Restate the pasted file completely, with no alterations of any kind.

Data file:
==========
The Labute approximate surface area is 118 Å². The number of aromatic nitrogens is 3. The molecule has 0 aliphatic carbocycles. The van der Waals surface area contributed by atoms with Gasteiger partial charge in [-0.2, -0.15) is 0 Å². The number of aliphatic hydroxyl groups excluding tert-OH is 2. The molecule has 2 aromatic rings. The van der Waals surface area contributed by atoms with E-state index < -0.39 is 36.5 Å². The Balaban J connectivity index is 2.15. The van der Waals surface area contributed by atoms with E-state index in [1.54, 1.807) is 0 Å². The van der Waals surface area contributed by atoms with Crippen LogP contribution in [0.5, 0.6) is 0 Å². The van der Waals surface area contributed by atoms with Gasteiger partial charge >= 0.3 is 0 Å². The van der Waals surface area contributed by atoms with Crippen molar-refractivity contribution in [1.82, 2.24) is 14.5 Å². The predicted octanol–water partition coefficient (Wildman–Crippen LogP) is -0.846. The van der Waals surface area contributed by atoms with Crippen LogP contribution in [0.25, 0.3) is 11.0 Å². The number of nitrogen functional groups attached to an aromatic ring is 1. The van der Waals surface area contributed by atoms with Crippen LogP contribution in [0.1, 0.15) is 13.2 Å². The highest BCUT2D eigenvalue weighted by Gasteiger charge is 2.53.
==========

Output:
The Labute approximate surface area is 118 Å². The number of aromatic nitrogens is 3. The molecule has 0 aliphatic carbocycles. The van der Waals surface area contributed by atoms with Gasteiger partial charge in [-0.2, -0.15) is 0 Å². The number of aliphatic hydroxyl groups excluding tert-OH is 2. The molecule has 2 aromatic rings. The van der Waals surface area contributed by atoms with E-state index < -0.39 is 36.5 Å². The Balaban J connectivity index is 2.15. The van der Waals surface area contributed by atoms with E-state index in [1.54, 1.807) is 0 Å². The van der Waals surface area contributed by atoms with Crippen LogP contribution in [0.5, 0.6) is 0 Å². The van der Waals surface area contributed by atoms with Gasteiger partial charge >= 0.3 is 0 Å². The van der Waals surface area contributed by atoms with Crippen molar-refractivity contribution in [1.82, 2.24) is 14.5 Å². The predicted octanol–water partition coefficient (Wildman–Crippen LogP) is -0.846. The van der Waals surface area contributed by atoms with Crippen LogP contribution in [0.25, 0.3) is 11.0 Å². The number of nitrogen functional groups attached to an aromatic ring is 1. The van der Waals surface area contributed by atoms with Crippen LogP contribution in [0.1, 0.15) is 13.2 Å². The highest BCUT2D eigenvalue weighted by Gasteiger charge is 2.53.